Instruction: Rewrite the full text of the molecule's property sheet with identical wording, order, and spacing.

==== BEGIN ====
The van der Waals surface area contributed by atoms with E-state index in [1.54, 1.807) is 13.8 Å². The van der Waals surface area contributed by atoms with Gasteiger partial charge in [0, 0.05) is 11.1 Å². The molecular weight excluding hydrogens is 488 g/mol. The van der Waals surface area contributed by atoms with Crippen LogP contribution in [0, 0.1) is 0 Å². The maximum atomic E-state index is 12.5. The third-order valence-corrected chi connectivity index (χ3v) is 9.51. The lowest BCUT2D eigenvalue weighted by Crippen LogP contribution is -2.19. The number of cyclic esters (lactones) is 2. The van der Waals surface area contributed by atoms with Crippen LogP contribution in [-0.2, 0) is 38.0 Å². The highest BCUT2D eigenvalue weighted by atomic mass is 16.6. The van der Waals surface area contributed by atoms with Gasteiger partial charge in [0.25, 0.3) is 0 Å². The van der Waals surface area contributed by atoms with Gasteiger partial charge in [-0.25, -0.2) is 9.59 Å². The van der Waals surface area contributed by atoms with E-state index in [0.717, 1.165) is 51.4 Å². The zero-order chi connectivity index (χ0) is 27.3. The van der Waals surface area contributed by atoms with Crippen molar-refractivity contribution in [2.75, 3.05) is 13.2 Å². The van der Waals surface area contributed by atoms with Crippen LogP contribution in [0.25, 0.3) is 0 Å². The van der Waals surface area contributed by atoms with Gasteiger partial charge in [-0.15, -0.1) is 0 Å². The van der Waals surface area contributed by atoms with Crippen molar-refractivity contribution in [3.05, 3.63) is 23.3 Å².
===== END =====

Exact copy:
The van der Waals surface area contributed by atoms with E-state index in [1.54, 1.807) is 13.8 Å². The van der Waals surface area contributed by atoms with Gasteiger partial charge in [0, 0.05) is 11.1 Å². The molecular weight excluding hydrogens is 488 g/mol. The van der Waals surface area contributed by atoms with Crippen LogP contribution in [0, 0.1) is 0 Å². The maximum atomic E-state index is 12.5. The third-order valence-corrected chi connectivity index (χ3v) is 9.51. The lowest BCUT2D eigenvalue weighted by Crippen LogP contribution is -2.19. The number of cyclic esters (lactones) is 2. The van der Waals surface area contributed by atoms with Crippen LogP contribution in [-0.2, 0) is 38.0 Å². The highest BCUT2D eigenvalue weighted by atomic mass is 16.6. The van der Waals surface area contributed by atoms with Gasteiger partial charge in [0.25, 0.3) is 0 Å². The van der Waals surface area contributed by atoms with Gasteiger partial charge in [-0.25, -0.2) is 9.59 Å². The van der Waals surface area contributed by atoms with E-state index in [0.717, 1.165) is 51.4 Å². The zero-order chi connectivity index (χ0) is 27.3. The van der Waals surface area contributed by atoms with Crippen molar-refractivity contribution in [2.75, 3.05) is 13.2 Å². The van der Waals surface area contributed by atoms with Crippen LogP contribution in [0.25, 0.3) is 0 Å². The van der Waals surface area contributed by atoms with Gasteiger partial charge in [-0.15, -0.1) is 0 Å². The van der Waals surface area contributed by atoms with Crippen molar-refractivity contribution in [3.05, 3.63) is 23.3 Å².